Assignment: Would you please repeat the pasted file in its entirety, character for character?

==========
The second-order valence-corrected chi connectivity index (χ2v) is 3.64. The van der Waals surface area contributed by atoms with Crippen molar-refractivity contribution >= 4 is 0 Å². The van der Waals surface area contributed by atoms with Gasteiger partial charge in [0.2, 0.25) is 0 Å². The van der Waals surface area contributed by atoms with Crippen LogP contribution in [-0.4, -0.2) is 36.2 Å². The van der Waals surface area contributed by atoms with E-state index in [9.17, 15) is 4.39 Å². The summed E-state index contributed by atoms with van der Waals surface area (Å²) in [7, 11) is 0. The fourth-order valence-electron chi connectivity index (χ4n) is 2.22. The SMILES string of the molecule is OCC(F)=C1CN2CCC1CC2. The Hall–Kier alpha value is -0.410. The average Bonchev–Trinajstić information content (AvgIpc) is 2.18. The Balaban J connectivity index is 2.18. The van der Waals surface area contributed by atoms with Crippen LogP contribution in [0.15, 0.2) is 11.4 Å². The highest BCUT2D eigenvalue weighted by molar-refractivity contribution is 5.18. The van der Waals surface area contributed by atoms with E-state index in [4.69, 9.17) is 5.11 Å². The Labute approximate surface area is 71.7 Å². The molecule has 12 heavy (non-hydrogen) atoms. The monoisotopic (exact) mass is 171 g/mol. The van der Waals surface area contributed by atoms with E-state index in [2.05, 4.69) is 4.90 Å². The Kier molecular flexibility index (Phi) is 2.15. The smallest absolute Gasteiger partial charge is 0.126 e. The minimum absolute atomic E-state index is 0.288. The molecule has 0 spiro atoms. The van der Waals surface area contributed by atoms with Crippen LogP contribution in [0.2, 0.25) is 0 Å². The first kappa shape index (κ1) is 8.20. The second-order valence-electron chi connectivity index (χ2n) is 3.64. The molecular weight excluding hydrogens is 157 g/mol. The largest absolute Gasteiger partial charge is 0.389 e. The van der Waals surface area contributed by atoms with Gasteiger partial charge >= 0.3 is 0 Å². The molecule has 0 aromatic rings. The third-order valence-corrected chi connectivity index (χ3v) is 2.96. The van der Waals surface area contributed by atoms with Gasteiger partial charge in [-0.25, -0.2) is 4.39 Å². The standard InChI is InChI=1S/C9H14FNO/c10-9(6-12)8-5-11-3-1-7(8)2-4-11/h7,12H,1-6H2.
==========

The second-order valence-corrected chi connectivity index (χ2v) is 3.64. The van der Waals surface area contributed by atoms with Crippen molar-refractivity contribution >= 4 is 0 Å². The van der Waals surface area contributed by atoms with Gasteiger partial charge in [0.2, 0.25) is 0 Å². The van der Waals surface area contributed by atoms with Crippen LogP contribution in [-0.4, -0.2) is 36.2 Å². The van der Waals surface area contributed by atoms with E-state index in [9.17, 15) is 4.39 Å². The summed E-state index contributed by atoms with van der Waals surface area (Å²) in [7, 11) is 0. The fourth-order valence-electron chi connectivity index (χ4n) is 2.22. The SMILES string of the molecule is OCC(F)=C1CN2CCC1CC2. The Hall–Kier alpha value is -0.410. The average Bonchev–Trinajstić information content (AvgIpc) is 2.18. The Balaban J connectivity index is 2.18. The van der Waals surface area contributed by atoms with Crippen LogP contribution in [0.15, 0.2) is 11.4 Å². The highest BCUT2D eigenvalue weighted by molar-refractivity contribution is 5.18. The van der Waals surface area contributed by atoms with E-state index in [4.69, 9.17) is 5.11 Å². The Labute approximate surface area is 71.7 Å². The molecule has 12 heavy (non-hydrogen) atoms. The monoisotopic (exact) mass is 171 g/mol. The van der Waals surface area contributed by atoms with E-state index in [2.05, 4.69) is 4.90 Å². The Kier molecular flexibility index (Phi) is 2.15. The smallest absolute Gasteiger partial charge is 0.126 e. The minimum absolute atomic E-state index is 0.288. The molecule has 0 spiro atoms. The van der Waals surface area contributed by atoms with Crippen LogP contribution in [0.2, 0.25) is 0 Å². The first kappa shape index (κ1) is 8.20. The second-order valence-electron chi connectivity index (χ2n) is 3.64. The molecular weight excluding hydrogens is 157 g/mol. The largest absolute Gasteiger partial charge is 0.389 e. The van der Waals surface area contributed by atoms with Gasteiger partial charge >= 0.3 is 0 Å². The molecule has 0 aromatic rings. The third-order valence-corrected chi connectivity index (χ3v) is 2.96. The van der Waals surface area contributed by atoms with Gasteiger partial charge in [-0.25, -0.2) is 4.39 Å². The standard InChI is InChI=1S/C9H14FNO/c10-9(6-12)8-5-11-3-1-7(8)2-4-11/h7,12H,1-6H2.